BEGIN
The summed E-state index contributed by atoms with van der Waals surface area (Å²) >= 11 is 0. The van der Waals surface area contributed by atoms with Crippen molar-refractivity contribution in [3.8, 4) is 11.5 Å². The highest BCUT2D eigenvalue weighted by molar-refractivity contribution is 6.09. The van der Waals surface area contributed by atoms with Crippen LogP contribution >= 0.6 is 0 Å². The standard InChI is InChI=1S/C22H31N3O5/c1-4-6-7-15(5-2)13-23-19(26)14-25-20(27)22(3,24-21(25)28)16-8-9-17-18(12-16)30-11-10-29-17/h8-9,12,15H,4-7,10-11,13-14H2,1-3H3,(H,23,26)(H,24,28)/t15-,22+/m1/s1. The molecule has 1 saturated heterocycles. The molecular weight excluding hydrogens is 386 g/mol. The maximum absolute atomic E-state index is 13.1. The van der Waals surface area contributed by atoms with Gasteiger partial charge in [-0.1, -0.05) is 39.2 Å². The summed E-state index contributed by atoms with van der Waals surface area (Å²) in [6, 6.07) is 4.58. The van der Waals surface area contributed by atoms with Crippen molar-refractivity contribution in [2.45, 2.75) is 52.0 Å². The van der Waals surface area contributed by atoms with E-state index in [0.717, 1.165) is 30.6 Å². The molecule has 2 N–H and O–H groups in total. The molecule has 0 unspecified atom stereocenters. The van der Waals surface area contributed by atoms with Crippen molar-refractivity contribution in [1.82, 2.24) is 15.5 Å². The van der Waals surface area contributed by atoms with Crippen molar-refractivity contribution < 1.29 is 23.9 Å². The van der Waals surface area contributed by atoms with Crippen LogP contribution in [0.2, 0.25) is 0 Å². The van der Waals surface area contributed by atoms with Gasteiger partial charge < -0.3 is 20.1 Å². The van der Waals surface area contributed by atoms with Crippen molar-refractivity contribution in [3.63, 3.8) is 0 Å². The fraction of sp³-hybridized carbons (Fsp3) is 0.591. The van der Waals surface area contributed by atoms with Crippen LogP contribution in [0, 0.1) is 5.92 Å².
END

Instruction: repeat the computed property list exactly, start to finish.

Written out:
The summed E-state index contributed by atoms with van der Waals surface area (Å²) >= 11 is 0. The van der Waals surface area contributed by atoms with Crippen molar-refractivity contribution in [3.8, 4) is 11.5 Å². The highest BCUT2D eigenvalue weighted by molar-refractivity contribution is 6.09. The van der Waals surface area contributed by atoms with Crippen LogP contribution >= 0.6 is 0 Å². The standard InChI is InChI=1S/C22H31N3O5/c1-4-6-7-15(5-2)13-23-19(26)14-25-20(27)22(3,24-21(25)28)16-8-9-17-18(12-16)30-11-10-29-17/h8-9,12,15H,4-7,10-11,13-14H2,1-3H3,(H,23,26)(H,24,28)/t15-,22+/m1/s1. The molecule has 1 saturated heterocycles. The molecular weight excluding hydrogens is 386 g/mol. The maximum absolute atomic E-state index is 13.1. The van der Waals surface area contributed by atoms with Gasteiger partial charge in [-0.1, -0.05) is 39.2 Å². The summed E-state index contributed by atoms with van der Waals surface area (Å²) in [6, 6.07) is 4.58. The van der Waals surface area contributed by atoms with Crippen molar-refractivity contribution in [2.45, 2.75) is 52.0 Å². The van der Waals surface area contributed by atoms with E-state index in [0.717, 1.165) is 30.6 Å². The molecule has 2 N–H and O–H groups in total. The molecule has 0 unspecified atom stereocenters. The van der Waals surface area contributed by atoms with Crippen molar-refractivity contribution in [1.82, 2.24) is 15.5 Å². The van der Waals surface area contributed by atoms with Crippen molar-refractivity contribution < 1.29 is 23.9 Å². The van der Waals surface area contributed by atoms with Crippen LogP contribution in [0.2, 0.25) is 0 Å². The van der Waals surface area contributed by atoms with Gasteiger partial charge < -0.3 is 20.1 Å². The van der Waals surface area contributed by atoms with Crippen molar-refractivity contribution in [3.63, 3.8) is 0 Å². The fraction of sp³-hybridized carbons (Fsp3) is 0.591. The van der Waals surface area contributed by atoms with Crippen LogP contribution in [0, 0.1) is 5.92 Å².